Alumna Lucy Ziurys wins the 2019 Laboratory Astrophysics Prize

Lucy Ziurys
October 26, 2018

For immediate release
Washington, D.C.

According to a press release issued by the American Astronomical Society, the Laboratory Astrophysics Division (LAD) of the American Astronomical Society (AAS) is awarding its 2019 Laboratory Astrophysics Prize to Professor Lucy Ziurys (Ph.D. Chem, '84) of the University of Arizona for her outstanding contributions to rotational spectroscopy of transient molecules and radio astronomy.

The Laboratory Astrophysics Prize, LAD's highest honor, is given to an individual who has made significant contributions to laboratory astrophysics over an extended period of time. For decades Ziurys has pioneered innovative experimental techniques to study the rotational spectra and structure of transient molecules -- short-lived molecules that arise during intermediate steps in chemical reactions and radiate at specific wavelengths when their rotational state changes. These molecules are key to understanding the composition, physical state, and evolution of interstellar and circumstellar material and to interpreting data derived from radio telescopes such as the Atacama Large Millimeter/submillimeter Array (ALMA). The strong synergy developed by Ziurys between astrophysical molecular spectroscopy and radio astronomy has significantly advanced our understanding of the evolution of the molecular composition of our universe through the detection of new interstellar species.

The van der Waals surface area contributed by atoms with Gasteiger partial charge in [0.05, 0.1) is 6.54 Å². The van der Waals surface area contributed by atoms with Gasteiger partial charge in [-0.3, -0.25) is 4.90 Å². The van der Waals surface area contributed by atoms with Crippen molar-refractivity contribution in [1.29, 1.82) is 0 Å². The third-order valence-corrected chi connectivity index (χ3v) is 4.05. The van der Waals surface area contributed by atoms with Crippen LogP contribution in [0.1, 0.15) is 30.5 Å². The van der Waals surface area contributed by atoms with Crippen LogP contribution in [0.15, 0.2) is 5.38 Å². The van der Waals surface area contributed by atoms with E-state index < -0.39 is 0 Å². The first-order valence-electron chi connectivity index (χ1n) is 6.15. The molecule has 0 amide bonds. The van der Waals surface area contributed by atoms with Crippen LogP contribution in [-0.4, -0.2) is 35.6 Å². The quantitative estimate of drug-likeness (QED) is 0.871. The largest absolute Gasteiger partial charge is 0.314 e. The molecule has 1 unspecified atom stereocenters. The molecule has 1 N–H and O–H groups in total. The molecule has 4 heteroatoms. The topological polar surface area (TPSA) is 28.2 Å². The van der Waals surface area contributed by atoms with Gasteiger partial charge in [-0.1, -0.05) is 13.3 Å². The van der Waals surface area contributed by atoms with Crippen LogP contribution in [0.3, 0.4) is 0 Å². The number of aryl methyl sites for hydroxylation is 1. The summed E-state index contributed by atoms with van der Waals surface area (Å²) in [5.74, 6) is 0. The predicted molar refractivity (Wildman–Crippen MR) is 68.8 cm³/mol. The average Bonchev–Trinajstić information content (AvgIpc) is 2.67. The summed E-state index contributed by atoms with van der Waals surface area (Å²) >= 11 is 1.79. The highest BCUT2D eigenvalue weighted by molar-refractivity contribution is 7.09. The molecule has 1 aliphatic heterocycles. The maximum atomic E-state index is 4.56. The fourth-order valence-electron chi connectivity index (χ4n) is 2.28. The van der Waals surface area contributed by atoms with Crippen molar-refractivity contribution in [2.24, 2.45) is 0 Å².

Ziurys received her PhD from the University of California, Berkeley, and is now Professor of Chemistry/Biochemistry and Astronomy at the University of Arizona in Tucson. She is the author of more than 300 publications in molecular rotational spectroscopy and astrophysics. Previous honors include fellowship in the American Physical Society (APS) and receipt of the Barbara Mez-Starck Prize in Molecular Spectroscopy. In addition to serving the community as Director of the Arizona Radio Observatory (ARO), she was a member of the Committee on the Origin and Evolution of Life in the universe for the National Academies Space Studies Board, the Committee on Radio Frequencies for the National Academies Board on Physics & Astronomy, and the AAS Laboratory Astrophysics Working Group (the precursor to LAD). She was also on the editorial board of the Journal of Molecular Spectroscopy.